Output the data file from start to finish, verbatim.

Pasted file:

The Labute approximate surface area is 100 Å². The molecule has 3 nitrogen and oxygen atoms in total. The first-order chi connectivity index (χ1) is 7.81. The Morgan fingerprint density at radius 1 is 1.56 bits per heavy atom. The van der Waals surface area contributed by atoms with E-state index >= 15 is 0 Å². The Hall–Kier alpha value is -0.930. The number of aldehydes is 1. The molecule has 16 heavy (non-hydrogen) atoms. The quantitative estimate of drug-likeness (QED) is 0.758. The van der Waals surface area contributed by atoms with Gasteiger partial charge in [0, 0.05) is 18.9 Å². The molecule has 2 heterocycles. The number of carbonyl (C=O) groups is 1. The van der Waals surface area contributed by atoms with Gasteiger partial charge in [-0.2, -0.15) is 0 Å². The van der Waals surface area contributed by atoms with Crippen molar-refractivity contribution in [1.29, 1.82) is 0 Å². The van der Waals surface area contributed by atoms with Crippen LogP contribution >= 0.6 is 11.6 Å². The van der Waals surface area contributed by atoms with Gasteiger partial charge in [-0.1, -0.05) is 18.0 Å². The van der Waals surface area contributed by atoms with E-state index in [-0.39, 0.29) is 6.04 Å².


The Labute approximate surface area is 100 Å². The molecule has 3 nitrogen and oxygen atoms in total. The first-order chi connectivity index (χ1) is 7.81. The Morgan fingerprint density at radius 1 is 1.56 bits per heavy atom. The van der Waals surface area contributed by atoms with E-state index >= 15 is 0 Å². The Hall–Kier alpha value is -0.930. The number of aldehydes is 1. The molecule has 16 heavy (non-hydrogen) atoms. The quantitative estimate of drug-likeness (QED) is 0.758. The van der Waals surface area contributed by atoms with Gasteiger partial charge in [0, 0.05) is 18.9 Å². The molecule has 2 heterocycles. The number of carbonyl (C=O) groups is 1. The van der Waals surface area contributed by atoms with Gasteiger partial charge in [-0.2, -0.15) is 0 Å². The van der Waals surface area contributed by atoms with Crippen molar-refractivity contribution in [1.29, 1.82) is 0 Å². The van der Waals surface area contributed by atoms with Crippen LogP contribution >= 0.6 is 11.6 Å². The van der Waals surface area contributed by atoms with Gasteiger partial charge in [-0.1, -0.05) is 18.0 Å². The van der Waals surface area contributed by atoms with E-state index in [-0.39, 0.29) is 6.04 Å².